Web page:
Chart of the Week: Advisors Looking to Prevent Losing Q1 Gains

At the end of the first quarter, the S&P 500 posted a 7.5% gain, yet many advisors think there’s a limit to the upside for equity markets in 2023. At the end of March, VettaFi hosted a webcast with Innovator ETFs, during which we asked, “Where is the S&P 500 likely to be at the end of 2023, relative to the end of 2022?” The most popular selection was flat (40%), followed by 10% higher (39%).

The favorable news is that only 16% of respondents believed the market would end 2023 lower than it started the year. Yet very few seemed to believe the strong gains achieved in the first three months were likely to persist, while many think we could essentially tread water for the next nine months.  

 Defined outcome ETFs from Innovator ETFs like the Innovator U.S. Equity Power Buffer ETF – April (PAPR) and products from peers Allianz and First Trust could help advisors better control the outcome of their portfolio to match their expectations by limiting the downside. However, those funds cap the upside potential as well.  

In the first quarter, many investors turned to ETFs that invest in higher quality companies with strong financial profiles such as low debt leverage, consistent earnings, and ample free cash flow generation. Let’s review some of them, including what they own. 

The iShares MSCI USA Quality Factor ETF (QUAL) pulled in more money than any ETF in the first three months of 2023 — $7.2 billion — even as industrywide U.S. equity ETFs had net outflows. Most of this money moved into QUAL on March 20, when a large institutional investor appeared to shift away from an iShares ESG ETF in attempt tilt toward equity risk reduction favoring large- and mid-cap stocks amid a shifting macroeconomy and the impact of the bank failures on monetary policy.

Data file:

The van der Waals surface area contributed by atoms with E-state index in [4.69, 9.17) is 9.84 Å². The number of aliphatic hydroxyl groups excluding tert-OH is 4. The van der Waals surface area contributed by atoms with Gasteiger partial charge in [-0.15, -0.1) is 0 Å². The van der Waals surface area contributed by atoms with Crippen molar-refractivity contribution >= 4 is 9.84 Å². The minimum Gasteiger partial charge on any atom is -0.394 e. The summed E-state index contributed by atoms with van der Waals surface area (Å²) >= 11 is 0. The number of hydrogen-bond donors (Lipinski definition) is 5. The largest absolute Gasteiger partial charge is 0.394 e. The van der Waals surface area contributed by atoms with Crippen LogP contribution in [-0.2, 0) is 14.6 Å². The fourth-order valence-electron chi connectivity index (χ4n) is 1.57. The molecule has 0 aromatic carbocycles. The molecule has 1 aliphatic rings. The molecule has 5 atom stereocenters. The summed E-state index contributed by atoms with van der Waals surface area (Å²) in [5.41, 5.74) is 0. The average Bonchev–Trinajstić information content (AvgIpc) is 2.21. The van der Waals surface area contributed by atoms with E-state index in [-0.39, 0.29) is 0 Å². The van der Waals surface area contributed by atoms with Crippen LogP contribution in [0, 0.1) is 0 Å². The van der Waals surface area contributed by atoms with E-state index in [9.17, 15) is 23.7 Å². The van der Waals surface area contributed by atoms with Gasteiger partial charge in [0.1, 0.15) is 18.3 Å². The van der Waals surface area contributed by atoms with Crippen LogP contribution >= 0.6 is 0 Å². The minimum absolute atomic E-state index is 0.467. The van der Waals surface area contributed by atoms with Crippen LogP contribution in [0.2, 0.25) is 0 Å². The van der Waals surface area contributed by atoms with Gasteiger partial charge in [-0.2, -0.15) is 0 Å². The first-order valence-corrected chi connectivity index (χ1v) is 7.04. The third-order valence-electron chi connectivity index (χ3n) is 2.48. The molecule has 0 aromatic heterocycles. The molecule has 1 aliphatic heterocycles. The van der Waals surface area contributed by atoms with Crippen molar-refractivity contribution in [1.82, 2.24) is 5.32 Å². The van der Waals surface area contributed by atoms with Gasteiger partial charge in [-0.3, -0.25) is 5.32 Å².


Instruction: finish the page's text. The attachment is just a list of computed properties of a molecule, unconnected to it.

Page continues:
QUAL owns companies with high return on equity, stable year-over-year earnings growth, and low financial leverage, but also seeks to have a similar risk profile to the broader MSCI USA Index. Information technology is the largest sector (23% of assets) but is soon followed by financials (16%). Visa (V) and Mastercard (MA), which recently became classified as financials, are two such top-10 holdings in QUAL.   

The Pacer US Cash Cows 100 ETF (COWZ) owns the 100 companies from the Russell 1000 Index that have the highest free cash flow yield. Free cash flow is what a company has left of its revenues after operating and capital expenses are paid. This money can be used for share buybacks, to pay dividends, or to make acquisitions. Energy (36% of assets) and health care (19%) are well represented in COWZ through companies like Occidental Petroleum (OXY) and McKesson (MCK). COWZ gathered $2.5 billion in the first quarter. 

The Invesco S&P 500 Quality ETF (SPHQ) owns 100 companies from within the S&P 500 that have strong return on equity, lower debt leverage, and high accruals ratios.  The ETF pulled in approximately $750 million of new money to start 2023. SPHQ has more information technology (29% of assets) exposure than its peers, led by Apple (AAPL) and Microsoft (MSFT), but energy is a healthy 13% stake too. 

With gains of 9% and 8%, respectively, QUAL and SPHQ outperformed the S&P 500 Index in the first quarter, while COWZ’s more modest 2% return lagged. This isa  further reminder to advisors expecting modest equity returns in 2023 that what’s inside an equity ETF is the driver of its performance, more than its broader high-quality approach. 

For more news, information, and analysis, visit the Innovative ETFs Channel